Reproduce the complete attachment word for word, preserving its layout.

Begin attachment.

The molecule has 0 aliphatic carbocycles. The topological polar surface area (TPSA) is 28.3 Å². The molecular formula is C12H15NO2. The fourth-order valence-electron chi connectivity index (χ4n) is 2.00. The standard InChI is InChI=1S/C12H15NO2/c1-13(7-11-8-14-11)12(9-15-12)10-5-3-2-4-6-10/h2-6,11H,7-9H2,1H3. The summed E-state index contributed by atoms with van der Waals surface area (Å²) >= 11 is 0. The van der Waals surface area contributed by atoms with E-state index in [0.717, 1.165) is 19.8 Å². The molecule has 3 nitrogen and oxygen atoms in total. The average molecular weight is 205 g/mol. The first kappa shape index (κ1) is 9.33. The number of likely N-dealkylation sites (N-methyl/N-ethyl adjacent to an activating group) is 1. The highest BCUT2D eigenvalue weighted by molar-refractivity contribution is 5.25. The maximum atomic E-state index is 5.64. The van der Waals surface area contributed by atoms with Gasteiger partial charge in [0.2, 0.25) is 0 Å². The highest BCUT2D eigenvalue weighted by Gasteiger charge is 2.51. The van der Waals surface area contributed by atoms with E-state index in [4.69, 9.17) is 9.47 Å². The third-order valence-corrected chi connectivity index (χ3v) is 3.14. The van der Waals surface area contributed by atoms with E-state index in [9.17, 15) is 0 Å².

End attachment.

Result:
The molecule has 0 aliphatic carbocycles. The topological polar surface area (TPSA) is 28.3 Å². The molecular formula is C12H15NO2. The fourth-order valence-electron chi connectivity index (χ4n) is 2.00. The standard InChI is InChI=1S/C12H15NO2/c1-13(7-11-8-14-11)12(9-15-12)10-5-3-2-4-6-10/h2-6,11H,7-9H2,1H3. The summed E-state index contributed by atoms with van der Waals surface area (Å²) >= 11 is 0. The van der Waals surface area contributed by atoms with E-state index in [0.717, 1.165) is 19.8 Å². The molecule has 3 nitrogen and oxygen atoms in total. The average molecular weight is 205 g/mol. The first kappa shape index (κ1) is 9.33. The number of likely N-dealkylation sites (N-methyl/N-ethyl adjacent to an activating group) is 1. The highest BCUT2D eigenvalue weighted by molar-refractivity contribution is 5.25. The maximum atomic E-state index is 5.64. The van der Waals surface area contributed by atoms with Gasteiger partial charge in [0.2, 0.25) is 0 Å². The highest BCUT2D eigenvalue weighted by Gasteiger charge is 2.51. The van der Waals surface area contributed by atoms with E-state index in [4.69, 9.17) is 9.47 Å². The third-order valence-corrected chi connectivity index (χ3v) is 3.14. The van der Waals surface area contributed by atoms with E-state index in [9.17, 15) is 0 Å².